Novel Coronavirus COVID-19 UPDATE:
On March 15, 2020, the New York State Unified Court System announced state-wide closures of nearly all New York State courts. Family courts, however, still remain open to hear and handle issues concerning “support orders” (i.e., child support and spousal maintenance), and such services are expressly recognized as “essential services.”
On April 13, 2020, the New York State Unified Court System announced that judges assigned to filed and ongoing matters would begin to schedule electronic or telephone conferences for discovery matters and other pre-trial matters for certain selected “non-essential” cases, including matrimonial matters.
We have always strongly recommended the mediated and uncontested resolution of divorce or separation matters. During the COVID-19 pandemic, perhaps more than ever, speed and cost are extremely important to individuals uncertain about the economic future and understandably conservative about their current financial situation.
Preparation & Filing
If both partners of the marriage are prepared to resolve all issues concerning the marriage and children (if any), and simply need a lawyer to prepare and file the paper work, and obtain the final entry of judgment of divorce, we can help. Contact us to schedule a free consultation regarding your unique situation, and we will provide you with a flat fee arrangement for your divorce filing from start to finish – for your peace of mind.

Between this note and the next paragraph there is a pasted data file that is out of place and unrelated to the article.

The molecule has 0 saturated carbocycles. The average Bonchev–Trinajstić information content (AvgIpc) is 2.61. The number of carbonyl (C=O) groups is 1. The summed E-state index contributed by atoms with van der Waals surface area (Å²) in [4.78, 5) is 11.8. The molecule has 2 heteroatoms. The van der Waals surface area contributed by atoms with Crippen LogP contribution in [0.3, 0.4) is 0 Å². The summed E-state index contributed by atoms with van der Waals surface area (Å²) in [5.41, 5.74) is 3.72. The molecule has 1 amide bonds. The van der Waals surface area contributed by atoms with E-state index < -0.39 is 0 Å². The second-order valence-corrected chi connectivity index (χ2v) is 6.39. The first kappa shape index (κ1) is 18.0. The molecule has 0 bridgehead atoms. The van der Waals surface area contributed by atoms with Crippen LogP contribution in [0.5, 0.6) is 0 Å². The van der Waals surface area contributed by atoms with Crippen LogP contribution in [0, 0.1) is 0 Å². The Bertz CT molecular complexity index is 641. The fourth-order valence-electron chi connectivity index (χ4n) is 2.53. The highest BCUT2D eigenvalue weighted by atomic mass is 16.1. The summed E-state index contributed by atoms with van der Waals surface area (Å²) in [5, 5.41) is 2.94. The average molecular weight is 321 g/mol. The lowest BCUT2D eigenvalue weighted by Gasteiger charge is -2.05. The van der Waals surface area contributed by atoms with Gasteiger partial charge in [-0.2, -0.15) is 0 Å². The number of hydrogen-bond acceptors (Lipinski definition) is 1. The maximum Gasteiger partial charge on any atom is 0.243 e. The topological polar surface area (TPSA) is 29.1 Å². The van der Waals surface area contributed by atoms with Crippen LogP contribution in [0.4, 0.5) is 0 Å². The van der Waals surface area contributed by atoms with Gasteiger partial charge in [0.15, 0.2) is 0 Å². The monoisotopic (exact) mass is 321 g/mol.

Mediation & Settlement
If both partners of the marriage are willing to collaborate and work together towards compromising on any unresolved issues in order to move their divorce forward as quickly as possible while keeping costs as low as possible, we can help serve as a mediator.
A mediator is not “the attorney for” any particular party. This means that any information provided to the mediator, while confidential, does not enjoy the attorney-client privilege. In the event of subsequent contested matrimonial litigation: (a) this office cannot serve as the attorney for either party because of a conflict of interest, and (b) information disclosed during the mediation may be discoverable (i.e., a court may order us to turn over e-mails, text messages or other documents provided by you to us throughout the course of the mediation).
Nevertheless, mediation can be a very effective tool to reach an acceptable agreement for both sides, and obtain a final judgment of divorce in a substantially shorter time frame and for a low cost that preserves what equity or wealth is still left within the marital property.